Andrew Eldred is director of workforce and public affairs at trade body ECA
This month saw the publication of a new report on installer competence. It was prepared on behalf of Working Group 2 (WG2), which is charged with establishing a new, post-Grenfell competence regime for installers, which Dame Judith Hackitt called for as part of her 2018 review, Building a Safer Future.
The WG2 report focuses on six ‘pilot’ installer disciplines and analyses their current competence arrangements – in particular, where each one falls short of the new, higher expectations.
These six disciplines are:
- Domestic plumbing and heating;
- Fire detection and alarms;
- Fire stopping;
- Rainscreen cladding; and
Over the past year, representatives from each of these sectors have been working with volunteers from WG2 to get the report ready.
There are some wide differences in the quality, coverage and effectiveness of current competence arrangements within the pilot disciplines. All six have long lists of actions, however, which they will need to implement during the next phase, when each one gets down to developing a sector-specific framework in line with BSI Flex 8670 and WG2’s own competence recommendations.
“For individuals, the biggest change is likely to be an end to the ‘qualify once, work forever’ philosophy singled out for criticism in Dame Judith’s 2018 report”
For individuals, the biggest change is likely to be an end to the ‘qualify once, work forever’ philosophy singled out for criticism in Dame Judith’s 2018 report.
Starting with the pilots, every installer discipline will need to come up with new, standardised requirements for continuing professional development (CPD) and new procedures for revalidating individuals’ competence every few years.
For organisations, WG2 has recommended the extension of accredited, independent, third-party certification arrangements for all installer sectors. Until now, these have been confined mostly to particular sectors or types of work, such as the Competent Person Schemes in the domestic market.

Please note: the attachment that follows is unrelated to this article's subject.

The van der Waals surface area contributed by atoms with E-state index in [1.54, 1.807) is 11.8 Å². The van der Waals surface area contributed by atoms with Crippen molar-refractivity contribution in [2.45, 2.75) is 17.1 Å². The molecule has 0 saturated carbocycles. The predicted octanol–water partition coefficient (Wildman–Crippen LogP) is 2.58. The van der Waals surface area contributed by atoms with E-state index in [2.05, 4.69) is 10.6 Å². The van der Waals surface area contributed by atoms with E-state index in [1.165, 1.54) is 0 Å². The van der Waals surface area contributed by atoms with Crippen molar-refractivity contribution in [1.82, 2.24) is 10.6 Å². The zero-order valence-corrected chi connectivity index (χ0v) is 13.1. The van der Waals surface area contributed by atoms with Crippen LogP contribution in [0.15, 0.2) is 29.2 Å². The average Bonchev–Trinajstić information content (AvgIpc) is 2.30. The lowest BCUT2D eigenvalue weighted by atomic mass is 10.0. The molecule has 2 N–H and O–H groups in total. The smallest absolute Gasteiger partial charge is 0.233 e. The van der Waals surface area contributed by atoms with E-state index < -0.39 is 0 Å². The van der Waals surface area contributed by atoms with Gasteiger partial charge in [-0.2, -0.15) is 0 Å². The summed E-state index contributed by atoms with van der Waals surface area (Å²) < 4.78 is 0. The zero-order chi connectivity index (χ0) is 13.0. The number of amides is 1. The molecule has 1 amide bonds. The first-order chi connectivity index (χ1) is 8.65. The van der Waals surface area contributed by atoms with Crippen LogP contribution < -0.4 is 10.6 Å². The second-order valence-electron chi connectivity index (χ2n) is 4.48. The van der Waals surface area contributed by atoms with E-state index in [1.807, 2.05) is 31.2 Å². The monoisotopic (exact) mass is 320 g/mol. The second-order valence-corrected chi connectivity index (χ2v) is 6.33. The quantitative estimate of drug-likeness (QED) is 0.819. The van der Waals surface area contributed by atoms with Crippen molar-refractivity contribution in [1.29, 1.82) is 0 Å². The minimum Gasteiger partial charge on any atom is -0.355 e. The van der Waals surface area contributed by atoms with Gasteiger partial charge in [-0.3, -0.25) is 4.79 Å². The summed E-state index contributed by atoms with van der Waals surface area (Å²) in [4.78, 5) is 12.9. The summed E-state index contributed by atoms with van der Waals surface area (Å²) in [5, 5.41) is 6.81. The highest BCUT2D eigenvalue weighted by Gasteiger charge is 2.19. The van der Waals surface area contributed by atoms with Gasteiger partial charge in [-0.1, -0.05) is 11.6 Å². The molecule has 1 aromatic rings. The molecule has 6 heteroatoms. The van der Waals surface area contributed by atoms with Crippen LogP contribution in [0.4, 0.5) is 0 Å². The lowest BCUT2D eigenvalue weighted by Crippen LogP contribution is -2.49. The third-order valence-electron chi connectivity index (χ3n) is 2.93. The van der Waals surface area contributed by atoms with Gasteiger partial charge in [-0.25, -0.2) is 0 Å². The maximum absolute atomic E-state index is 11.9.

These certification processes should include regular and robust checks to ensure organisations are complying with requirements to employ people who are properly qualified for the work they do, and to ensure workforce competence is maintained consistently through appropriate CPD and revalidation.
As well as making sure the contents of these new sector-specific frameworks are right, WG2 will continue to work closely with each pilot discipline to identify any significant obstacles to implementation.
There is, for example, already widespread agreement among the pilot disciplines that the UK’s technical education system is inadequately structured and resourced. It will need attention if it is to deliver the enhancements to training and assessment that the new installer competence regime is going to need.
Many sectors are likely to struggle with significant marketplace barriers to the uptake of the new regime. Such obstacles include price-centred commercial practices, a preponderance of micro-firms and sole traders, and inflated levels of self-employment. Clients, consultants, main contractors and the government all have important contributions of their own to make in creating a more supportive environment for installer competence.
This is vital work, and it is critical that installers themselves are in the driving seat when it comes to designing and implementing the competence framework for their sector.
As well as the pilots, there is no reason why other installer disciplines – or, indeed, all – should not start the process of analysing any gaps between where their discipline currently is on competence and where it needs to be. This is the first step, and only the first step, towards establishing the clear, robust and consistent installer competence regime that Dame Judith called for way back in 2018.